Many cats like to talk, and sometimes you may even understand what they have to say. Meowing? Probably hungry. Meowing by the litter box? Maybe it's dirty. But you might spend much of the time wondering what your feline friend is thinking and feeling, especially if they're behaving differently than usual. Often, expert cat behaviorists can help. These feline whisperers can help improve the lines of communication between you and your furry friend, which can improve your relationship and strengthen your bond. Here's how.
Ways Cats Communicate
Cats have several ways to communicate with their humans. According to Amy Shojai, animal behavior consultant and author of pet-related books including "ComPETability: Solving Behavior Problems in Your Multi-Cat Household," cats communicate mainly through scent marking and body language. "Feline vocalizations are a relatively small part of the repertoire," she says.
Understanding our feline friends involves taking into account all three methods of communication and the context of the situation. The main way an animal behaviorist helps humans communicate with cats is by understanding when behavior is normal for the cat and teaching them how to redirect unacceptable behaviors.
Understanding Feline Motivations
People tend to attribute human motivations for their kitty's behavior, without taking into account the feline point of view. For example, many pet parents think that "problem" cats eliminate on their possessions because these kitties are angry with them. Shojai states that pet parents need to realize that felines are not vindictive, especially when it comes to urine marking. "Cats seek out owner-scented items to mark because the cat loves the owner so much, the smell of where you sleep or your dirty laundry makes the cat feel comforted," she says.
A complaint cat behaviorist and feral cat specialist Shawn Simons of the Kitty Bungalow Charm School for Wayward Cats often gets is the "alarm clock" cat. This is a cat who attempts to wake up an owner in the wee hours of the morning wanting food and play. "There is a misconception that cats are nocturnal, but they are actually crepuscular, which means they are most active at dusk and dawn." So, this behavior is normal for cats and not a way to keep you from getting enough sleep.
Understanding that a kitty is simply doing what comes naturally helps prevent resentment between pet parents and their cats, leading to a better relationship.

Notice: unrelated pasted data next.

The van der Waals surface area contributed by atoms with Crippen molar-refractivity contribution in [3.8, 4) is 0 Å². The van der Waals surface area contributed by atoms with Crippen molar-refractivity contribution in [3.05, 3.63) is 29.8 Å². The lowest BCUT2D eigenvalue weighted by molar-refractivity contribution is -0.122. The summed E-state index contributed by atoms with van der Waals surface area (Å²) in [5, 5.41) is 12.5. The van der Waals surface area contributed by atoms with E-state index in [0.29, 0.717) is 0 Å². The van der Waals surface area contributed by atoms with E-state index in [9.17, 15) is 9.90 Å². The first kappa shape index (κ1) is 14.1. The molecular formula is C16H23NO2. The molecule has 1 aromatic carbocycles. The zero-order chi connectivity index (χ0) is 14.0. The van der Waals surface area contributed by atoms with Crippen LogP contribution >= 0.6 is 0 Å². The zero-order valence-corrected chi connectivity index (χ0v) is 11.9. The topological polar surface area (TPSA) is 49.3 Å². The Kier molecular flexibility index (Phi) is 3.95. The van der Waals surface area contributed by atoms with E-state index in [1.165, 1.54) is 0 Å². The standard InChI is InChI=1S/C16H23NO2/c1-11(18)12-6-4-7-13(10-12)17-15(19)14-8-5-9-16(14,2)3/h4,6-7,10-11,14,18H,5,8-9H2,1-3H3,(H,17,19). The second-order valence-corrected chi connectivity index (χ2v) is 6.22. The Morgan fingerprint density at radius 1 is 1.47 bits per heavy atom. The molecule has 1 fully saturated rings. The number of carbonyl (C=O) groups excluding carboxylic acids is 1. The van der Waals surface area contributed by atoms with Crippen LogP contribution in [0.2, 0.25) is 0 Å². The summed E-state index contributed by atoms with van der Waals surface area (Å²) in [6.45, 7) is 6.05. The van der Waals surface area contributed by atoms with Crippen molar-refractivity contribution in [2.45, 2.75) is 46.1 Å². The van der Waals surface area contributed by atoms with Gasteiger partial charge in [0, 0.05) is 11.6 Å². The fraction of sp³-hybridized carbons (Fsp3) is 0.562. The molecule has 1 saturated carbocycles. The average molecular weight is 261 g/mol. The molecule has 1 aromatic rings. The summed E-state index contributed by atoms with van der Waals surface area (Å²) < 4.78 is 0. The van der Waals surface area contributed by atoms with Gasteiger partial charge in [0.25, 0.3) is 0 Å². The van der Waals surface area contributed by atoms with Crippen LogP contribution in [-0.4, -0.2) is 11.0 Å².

Dealing with "Problem" Behaviors
The best way to communicate with your cat is to understand that most cat behaviors that cause problems for humans are natural for cats. Pet parents just need to better read the signs they are presenting and redirect unwanted behaviors in a positive way.
Simons deals with many cats who shy away from strangers or may only be attached to one pet parent. "There is a very easy way to help create a safe bridge for these cats, and that is food," she recommends. "Food is a terrific motivator, and I have people keep cat treats by the front door. When people come over, have your guests give the cat a treat." The treats help the cat associate visitors with something good. She also recommends all pet parents in the home feed the cat. This helps the cat bond with everyone in the home.
When cats appear to be regressing on their potty training, they may be telling you they need more litter box options or different litter, says Shojai. Have at least one litter box per cat in easily accessible spots, plus an additional box, and try out different types of litter to determine which one your cat likes best.
How Better Understanding Means a Better Bond
"Taking the time to understand your cat will absolutely lead to a better relationship with them," says Simons. After all, if you understand why your cat is doing the things she does and how to modify that behavior, the two of you will start seeing eye-to-eye.
If you're having issues with your feline, seek out the services of an animal behavior expert who can help you better connect with your kitty and interpret what her behavior really means. After all, communication isn't just the key to a healthy relationship for people, but for pets, too.
By Stacey Hirvela, for Proven Winners® ColorChoice®
Photographs courtesy of Proven Winners® ColorChoice®
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